In preparation for the walking bleach method, a rubber dam was placed, and the access cavity was re-opened. All restorative and root sealing material was removed from the coronal pulp chamber and 2 - 3 mm below the healthy gingiva (a). The cavity was cleaned thoroughly in order not to compromise the whitening result. After the cleaning procedure, the enamel was etched circumferentially around the access cavity with 37% phosphoric acid in order to provide retention for the temporary fulling (b+c). Next, in order to promote an efficient cervical barrier, the canal obturation and surrounding dentin was etched. A bonding agent Peak™ Universal Bond adhesive  was applied following the manufacturer instructions and a 2 mm thick layer of flowable composite was placed (d) and light cured with a VALO™ cordless LED curing light.


Opalescence™ Endo, Ultradent Products, Inc., was applied into the coronal pulp chamber. (e)


generic image of sport drinks

Opalescence™ Endo whitening gel was expressed into the coronal pulp chamber, filling the open space up to 2/3 to accommodate the provisional restoration.


Opalescence Endo whitening gel contains 35% hydrogen peroxide and is available in convenient ready-to-use syringes. A suitable Black Mini™ tip  or a Micro 20 ga tip, which is attached onto the syringe, allows for a quick and targeted application of the whitening gel. This results in greater accuracy and reduces waste of material making its use very cost-effective. It is important to place a small cotton pellet over the whitening gel to make certain that no whitening agent stays on the margins of the access cavity in order to ensure a good temporary seal (f).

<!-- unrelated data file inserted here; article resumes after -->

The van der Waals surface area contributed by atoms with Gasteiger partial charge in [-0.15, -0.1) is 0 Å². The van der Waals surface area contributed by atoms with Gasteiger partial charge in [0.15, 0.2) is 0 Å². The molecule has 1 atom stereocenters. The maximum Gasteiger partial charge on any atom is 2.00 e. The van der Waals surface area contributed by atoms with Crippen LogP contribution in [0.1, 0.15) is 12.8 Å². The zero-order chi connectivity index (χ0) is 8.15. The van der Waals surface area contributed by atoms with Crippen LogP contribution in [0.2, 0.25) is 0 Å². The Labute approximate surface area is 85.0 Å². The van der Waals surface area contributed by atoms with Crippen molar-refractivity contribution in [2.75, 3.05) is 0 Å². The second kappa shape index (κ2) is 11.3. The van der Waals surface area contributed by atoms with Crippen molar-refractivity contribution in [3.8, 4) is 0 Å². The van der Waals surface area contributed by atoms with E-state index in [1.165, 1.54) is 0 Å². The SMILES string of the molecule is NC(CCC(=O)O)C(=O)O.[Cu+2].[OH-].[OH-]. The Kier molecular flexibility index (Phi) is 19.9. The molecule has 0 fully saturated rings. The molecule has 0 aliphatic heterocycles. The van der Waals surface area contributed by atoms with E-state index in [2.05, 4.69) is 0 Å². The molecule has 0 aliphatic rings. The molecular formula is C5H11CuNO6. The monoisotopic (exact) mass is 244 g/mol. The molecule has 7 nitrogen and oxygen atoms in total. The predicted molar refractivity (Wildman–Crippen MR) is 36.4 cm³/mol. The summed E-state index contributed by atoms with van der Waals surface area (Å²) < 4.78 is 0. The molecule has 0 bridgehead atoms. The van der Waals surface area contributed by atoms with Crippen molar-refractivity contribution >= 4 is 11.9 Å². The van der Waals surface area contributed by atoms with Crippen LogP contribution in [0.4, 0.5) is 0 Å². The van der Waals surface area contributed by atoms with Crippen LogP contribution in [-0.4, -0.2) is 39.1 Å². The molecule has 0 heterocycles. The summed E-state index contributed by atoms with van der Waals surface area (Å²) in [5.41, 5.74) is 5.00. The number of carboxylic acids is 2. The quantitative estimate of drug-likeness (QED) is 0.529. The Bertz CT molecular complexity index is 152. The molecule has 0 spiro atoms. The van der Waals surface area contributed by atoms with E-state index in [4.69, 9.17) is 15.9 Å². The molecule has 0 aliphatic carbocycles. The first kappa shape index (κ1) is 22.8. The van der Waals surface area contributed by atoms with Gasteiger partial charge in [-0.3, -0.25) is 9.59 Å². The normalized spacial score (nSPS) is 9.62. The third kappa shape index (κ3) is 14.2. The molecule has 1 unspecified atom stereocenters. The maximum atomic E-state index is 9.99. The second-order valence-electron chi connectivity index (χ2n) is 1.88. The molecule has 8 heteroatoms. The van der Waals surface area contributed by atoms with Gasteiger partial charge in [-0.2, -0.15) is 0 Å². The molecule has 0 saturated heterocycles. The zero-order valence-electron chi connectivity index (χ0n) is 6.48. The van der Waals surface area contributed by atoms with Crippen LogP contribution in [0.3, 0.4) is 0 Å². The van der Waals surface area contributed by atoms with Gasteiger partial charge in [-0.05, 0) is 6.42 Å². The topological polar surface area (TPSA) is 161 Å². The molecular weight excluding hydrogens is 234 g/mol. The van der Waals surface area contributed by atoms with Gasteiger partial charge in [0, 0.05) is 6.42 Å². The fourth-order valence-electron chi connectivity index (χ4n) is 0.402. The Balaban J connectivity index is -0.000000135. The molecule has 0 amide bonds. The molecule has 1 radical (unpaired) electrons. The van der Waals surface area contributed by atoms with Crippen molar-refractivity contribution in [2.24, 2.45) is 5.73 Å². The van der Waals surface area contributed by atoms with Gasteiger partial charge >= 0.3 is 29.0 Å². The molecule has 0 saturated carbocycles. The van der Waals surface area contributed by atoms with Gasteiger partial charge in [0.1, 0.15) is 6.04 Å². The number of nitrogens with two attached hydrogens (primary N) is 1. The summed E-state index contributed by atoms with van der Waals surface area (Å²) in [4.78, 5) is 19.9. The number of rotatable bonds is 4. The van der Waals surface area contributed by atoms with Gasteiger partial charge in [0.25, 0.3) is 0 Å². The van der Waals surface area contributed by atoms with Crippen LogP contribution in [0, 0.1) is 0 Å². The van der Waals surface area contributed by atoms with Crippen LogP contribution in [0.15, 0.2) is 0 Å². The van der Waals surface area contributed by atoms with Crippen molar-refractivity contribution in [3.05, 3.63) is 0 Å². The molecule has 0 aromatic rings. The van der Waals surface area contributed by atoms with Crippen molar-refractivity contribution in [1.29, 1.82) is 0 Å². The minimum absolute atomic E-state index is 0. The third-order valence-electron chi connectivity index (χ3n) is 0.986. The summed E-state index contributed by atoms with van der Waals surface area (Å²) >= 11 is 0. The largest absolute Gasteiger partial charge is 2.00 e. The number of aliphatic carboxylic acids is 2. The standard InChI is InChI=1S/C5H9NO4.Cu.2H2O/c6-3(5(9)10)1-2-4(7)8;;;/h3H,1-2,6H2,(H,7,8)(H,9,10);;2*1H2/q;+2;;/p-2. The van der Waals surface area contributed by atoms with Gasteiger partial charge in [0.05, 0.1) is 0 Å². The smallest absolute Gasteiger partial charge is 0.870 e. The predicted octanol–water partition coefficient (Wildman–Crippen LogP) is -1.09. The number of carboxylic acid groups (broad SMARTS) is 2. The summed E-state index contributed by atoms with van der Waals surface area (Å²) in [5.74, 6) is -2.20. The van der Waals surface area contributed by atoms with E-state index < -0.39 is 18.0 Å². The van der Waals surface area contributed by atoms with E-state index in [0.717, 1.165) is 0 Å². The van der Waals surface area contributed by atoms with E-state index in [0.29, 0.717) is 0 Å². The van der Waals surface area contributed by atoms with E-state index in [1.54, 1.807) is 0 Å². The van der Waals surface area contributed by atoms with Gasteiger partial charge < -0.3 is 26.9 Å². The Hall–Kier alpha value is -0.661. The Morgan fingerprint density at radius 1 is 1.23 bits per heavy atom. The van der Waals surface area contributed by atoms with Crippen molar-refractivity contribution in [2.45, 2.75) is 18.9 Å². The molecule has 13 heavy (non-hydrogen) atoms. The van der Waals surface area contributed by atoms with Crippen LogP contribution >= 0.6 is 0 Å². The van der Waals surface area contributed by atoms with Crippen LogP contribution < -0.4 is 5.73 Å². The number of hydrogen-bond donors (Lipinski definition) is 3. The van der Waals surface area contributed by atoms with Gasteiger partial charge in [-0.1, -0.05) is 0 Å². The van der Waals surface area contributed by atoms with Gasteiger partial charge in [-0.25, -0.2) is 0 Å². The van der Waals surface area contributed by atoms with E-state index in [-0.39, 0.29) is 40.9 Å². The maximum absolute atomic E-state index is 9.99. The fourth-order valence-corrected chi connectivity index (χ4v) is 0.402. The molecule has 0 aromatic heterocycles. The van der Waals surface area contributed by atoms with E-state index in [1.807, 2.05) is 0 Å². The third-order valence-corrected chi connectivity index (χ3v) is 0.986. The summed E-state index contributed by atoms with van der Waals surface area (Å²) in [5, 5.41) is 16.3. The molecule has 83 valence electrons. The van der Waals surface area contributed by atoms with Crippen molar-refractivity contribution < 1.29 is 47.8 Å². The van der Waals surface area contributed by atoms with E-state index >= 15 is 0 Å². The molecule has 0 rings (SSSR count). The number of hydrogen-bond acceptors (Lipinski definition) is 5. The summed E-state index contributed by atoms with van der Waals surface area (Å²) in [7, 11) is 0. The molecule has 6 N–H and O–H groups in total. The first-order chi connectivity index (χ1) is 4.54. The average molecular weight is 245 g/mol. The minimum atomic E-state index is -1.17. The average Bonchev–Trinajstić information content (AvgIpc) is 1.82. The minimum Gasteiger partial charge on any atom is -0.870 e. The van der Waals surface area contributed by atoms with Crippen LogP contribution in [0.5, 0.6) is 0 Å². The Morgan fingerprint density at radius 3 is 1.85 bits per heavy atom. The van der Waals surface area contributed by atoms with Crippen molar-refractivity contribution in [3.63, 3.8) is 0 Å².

Also, users should leave enough space (1.0 - 1.5 mm) to accommodate the provisional restoration. Finally, the cavity was provisionally sealed with a flowable composite. Following the same protocol, this procedure should be repeated every 1 to 5 days until the desired shade change is achieved or no further benefit is noticed. In the present case, the desired whitening effect was achieved after eight days. The provisional restorative material and the Opalescence Endo whitening gel were removed. After thorough rinsing and cleaning of the access cavity, a new temporary restoration was placed.

As whitening materials may interfere with bonding agents, we observed the result for an additional seven days. This transition period also helped to see whether the tooth needed any further whitening. However, it turned out to